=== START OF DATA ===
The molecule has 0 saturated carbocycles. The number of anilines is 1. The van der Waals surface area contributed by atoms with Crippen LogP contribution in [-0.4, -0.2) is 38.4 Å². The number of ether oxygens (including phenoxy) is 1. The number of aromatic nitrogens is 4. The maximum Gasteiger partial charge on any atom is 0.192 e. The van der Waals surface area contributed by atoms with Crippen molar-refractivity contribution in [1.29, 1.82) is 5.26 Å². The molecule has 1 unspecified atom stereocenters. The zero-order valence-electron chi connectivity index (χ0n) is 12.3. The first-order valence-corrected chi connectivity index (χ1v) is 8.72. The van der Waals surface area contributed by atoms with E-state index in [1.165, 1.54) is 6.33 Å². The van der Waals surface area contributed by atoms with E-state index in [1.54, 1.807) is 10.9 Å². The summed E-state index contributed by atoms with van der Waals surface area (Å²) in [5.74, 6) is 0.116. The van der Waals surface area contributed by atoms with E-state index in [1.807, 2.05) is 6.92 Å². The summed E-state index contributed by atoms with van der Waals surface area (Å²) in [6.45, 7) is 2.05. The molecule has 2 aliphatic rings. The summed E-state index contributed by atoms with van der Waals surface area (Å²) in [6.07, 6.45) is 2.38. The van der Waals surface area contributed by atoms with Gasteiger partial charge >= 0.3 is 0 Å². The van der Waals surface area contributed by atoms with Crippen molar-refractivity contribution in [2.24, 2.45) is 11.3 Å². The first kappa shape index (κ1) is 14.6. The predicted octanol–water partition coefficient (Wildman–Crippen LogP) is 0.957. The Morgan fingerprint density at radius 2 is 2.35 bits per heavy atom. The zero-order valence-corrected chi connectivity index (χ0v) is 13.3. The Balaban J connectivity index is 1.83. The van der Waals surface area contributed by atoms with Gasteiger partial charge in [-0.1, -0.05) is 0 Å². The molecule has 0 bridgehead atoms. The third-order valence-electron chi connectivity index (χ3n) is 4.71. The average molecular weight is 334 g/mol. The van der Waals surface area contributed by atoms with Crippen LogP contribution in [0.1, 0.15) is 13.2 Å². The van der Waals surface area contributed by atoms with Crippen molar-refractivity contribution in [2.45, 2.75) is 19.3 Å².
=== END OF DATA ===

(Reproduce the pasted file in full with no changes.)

The molecule has 0 saturated carbocycles. The number of anilines is 1. The van der Waals surface area contributed by atoms with Crippen LogP contribution in [-0.4, -0.2) is 38.4 Å². The number of ether oxygens (including phenoxy) is 1. The number of aromatic nitrogens is 4. The maximum Gasteiger partial charge on any atom is 0.192 e. The van der Waals surface area contributed by atoms with Crippen molar-refractivity contribution in [1.29, 1.82) is 5.26 Å². The molecule has 1 unspecified atom stereocenters. The zero-order valence-electron chi connectivity index (χ0n) is 12.3. The first-order valence-corrected chi connectivity index (χ1v) is 8.72. The van der Waals surface area contributed by atoms with E-state index in [1.165, 1.54) is 6.33 Å². The van der Waals surface area contributed by atoms with E-state index in [1.54, 1.807) is 10.9 Å². The summed E-state index contributed by atoms with van der Waals surface area (Å²) in [5.74, 6) is 0.116. The van der Waals surface area contributed by atoms with E-state index in [1.807, 2.05) is 6.92 Å². The summed E-state index contributed by atoms with van der Waals surface area (Å²) in [6.45, 7) is 2.05. The molecule has 2 aliphatic rings. The summed E-state index contributed by atoms with van der Waals surface area (Å²) in [6.07, 6.45) is 2.38. The van der Waals surface area contributed by atoms with Gasteiger partial charge >= 0.3 is 0 Å². The van der Waals surface area contributed by atoms with Crippen molar-refractivity contribution in [2.24, 2.45) is 11.3 Å². The first kappa shape index (κ1) is 14.6. The predicted octanol–water partition coefficient (Wildman–Crippen LogP) is 0.957. The Morgan fingerprint density at radius 2 is 2.35 bits per heavy atom. The zero-order valence-corrected chi connectivity index (χ0v) is 13.3. The Balaban J connectivity index is 1.83. The van der Waals surface area contributed by atoms with Gasteiger partial charge in [-0.1, -0.05) is 0 Å². The molecule has 0 bridgehead atoms. The third-order valence-electron chi connectivity index (χ3n) is 4.71. The average molecular weight is 334 g/mol. The van der Waals surface area contributed by atoms with Crippen LogP contribution in [0.1, 0.15) is 13.2 Å². The van der Waals surface area contributed by atoms with Crippen molar-refractivity contribution in [2.45, 2.75) is 19.3 Å².